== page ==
The Anatomical, Hormonal and Neurochemical Changes that Occur During Brain Development in Adolescents and Young Adults

  • Allan Colver
  • Gail Dovey-Pearce


Adolescent development used to be regarded as determined solely by changes in pubertal hormones and social expectations occurring in an unchanging brain. However, over the last 15 years, it has been recognised that the adolescent brain changes anatomically in fundamental ways, as striking as the changes over the first few years of life. Also the period of adolescent brain change lasts longer than that of puberty; adolescent brain maturation extends from 11 to 25 years of age.

New imaging techniques show unequivocal changes in the white and grey matter which take place between 11 and 25 years of age. There is increased connectivity between brain regions and increased dopaminergic activity in the prefrontal cortices, the basal ganglia and limbic system and the pathways linking them. The brain is dynamic, with some areas developing faster and becoming more dominant until other areas catch up. In this chapter we describe new knowledge about changes in brain morphology, pubertal hormones and neurochemistry during adolescence. In the next chapter, we link these changes to some of the behavioural manifestations of adolescence.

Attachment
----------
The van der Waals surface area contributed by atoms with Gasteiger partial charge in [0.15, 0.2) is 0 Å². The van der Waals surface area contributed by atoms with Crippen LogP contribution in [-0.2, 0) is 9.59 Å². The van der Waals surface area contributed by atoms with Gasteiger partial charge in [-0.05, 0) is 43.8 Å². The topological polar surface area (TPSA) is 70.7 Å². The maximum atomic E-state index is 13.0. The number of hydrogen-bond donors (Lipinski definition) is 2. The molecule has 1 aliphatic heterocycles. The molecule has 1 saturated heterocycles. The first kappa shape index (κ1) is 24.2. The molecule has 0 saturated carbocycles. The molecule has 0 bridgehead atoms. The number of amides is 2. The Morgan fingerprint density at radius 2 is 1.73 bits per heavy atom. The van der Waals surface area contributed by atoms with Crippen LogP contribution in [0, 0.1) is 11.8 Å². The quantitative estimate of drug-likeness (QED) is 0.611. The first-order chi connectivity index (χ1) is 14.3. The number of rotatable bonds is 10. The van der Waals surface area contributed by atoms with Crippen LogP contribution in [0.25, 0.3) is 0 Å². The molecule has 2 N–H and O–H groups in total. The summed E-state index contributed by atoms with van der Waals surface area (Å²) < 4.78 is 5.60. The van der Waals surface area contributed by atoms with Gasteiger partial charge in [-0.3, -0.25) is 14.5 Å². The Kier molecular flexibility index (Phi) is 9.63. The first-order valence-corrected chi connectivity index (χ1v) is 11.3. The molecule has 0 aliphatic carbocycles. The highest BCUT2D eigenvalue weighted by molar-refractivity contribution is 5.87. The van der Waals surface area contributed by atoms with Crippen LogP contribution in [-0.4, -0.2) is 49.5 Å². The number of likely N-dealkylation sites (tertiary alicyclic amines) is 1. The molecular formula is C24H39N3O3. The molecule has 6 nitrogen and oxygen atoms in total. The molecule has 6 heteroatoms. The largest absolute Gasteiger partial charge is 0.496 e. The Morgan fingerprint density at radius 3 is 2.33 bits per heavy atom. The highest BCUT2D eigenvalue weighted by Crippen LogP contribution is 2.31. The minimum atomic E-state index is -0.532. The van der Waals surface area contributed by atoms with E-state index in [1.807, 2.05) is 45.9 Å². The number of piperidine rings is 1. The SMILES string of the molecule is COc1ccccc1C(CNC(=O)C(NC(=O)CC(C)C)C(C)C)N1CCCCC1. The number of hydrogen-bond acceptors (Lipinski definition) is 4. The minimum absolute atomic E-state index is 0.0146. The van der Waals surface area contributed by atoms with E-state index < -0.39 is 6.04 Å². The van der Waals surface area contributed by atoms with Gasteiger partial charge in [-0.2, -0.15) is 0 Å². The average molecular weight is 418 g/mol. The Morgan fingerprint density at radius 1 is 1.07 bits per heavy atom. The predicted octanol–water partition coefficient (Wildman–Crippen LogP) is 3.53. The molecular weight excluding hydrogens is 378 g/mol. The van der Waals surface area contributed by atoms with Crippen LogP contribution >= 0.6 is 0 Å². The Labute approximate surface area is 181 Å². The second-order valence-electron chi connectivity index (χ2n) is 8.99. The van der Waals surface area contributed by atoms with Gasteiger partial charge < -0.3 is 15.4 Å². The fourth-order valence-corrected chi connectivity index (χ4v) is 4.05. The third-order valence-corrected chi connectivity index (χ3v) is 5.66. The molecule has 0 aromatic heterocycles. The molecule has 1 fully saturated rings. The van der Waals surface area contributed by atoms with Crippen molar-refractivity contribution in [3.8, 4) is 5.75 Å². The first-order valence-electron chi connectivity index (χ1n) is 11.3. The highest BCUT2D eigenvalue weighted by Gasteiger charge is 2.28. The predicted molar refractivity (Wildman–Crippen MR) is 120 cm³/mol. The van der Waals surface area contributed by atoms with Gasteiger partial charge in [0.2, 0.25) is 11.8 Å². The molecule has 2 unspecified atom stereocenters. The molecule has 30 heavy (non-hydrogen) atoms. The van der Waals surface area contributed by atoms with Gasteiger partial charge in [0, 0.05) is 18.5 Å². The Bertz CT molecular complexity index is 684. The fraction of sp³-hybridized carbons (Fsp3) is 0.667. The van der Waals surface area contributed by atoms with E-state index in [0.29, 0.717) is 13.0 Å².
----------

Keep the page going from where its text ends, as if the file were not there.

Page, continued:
Adolescent brain Young adult brain Anatomy Hormones Neurotransmitters 


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© Springer International Publishing AG, part of Springer Nature 2018

Authors and Affiliations

  1. 1.Institute of Health and SocietyNewcastle UniversityNewcastleUK
  2. 2.Northumbria Healthcare NHS Foundation TrustNorth ShieldsUK

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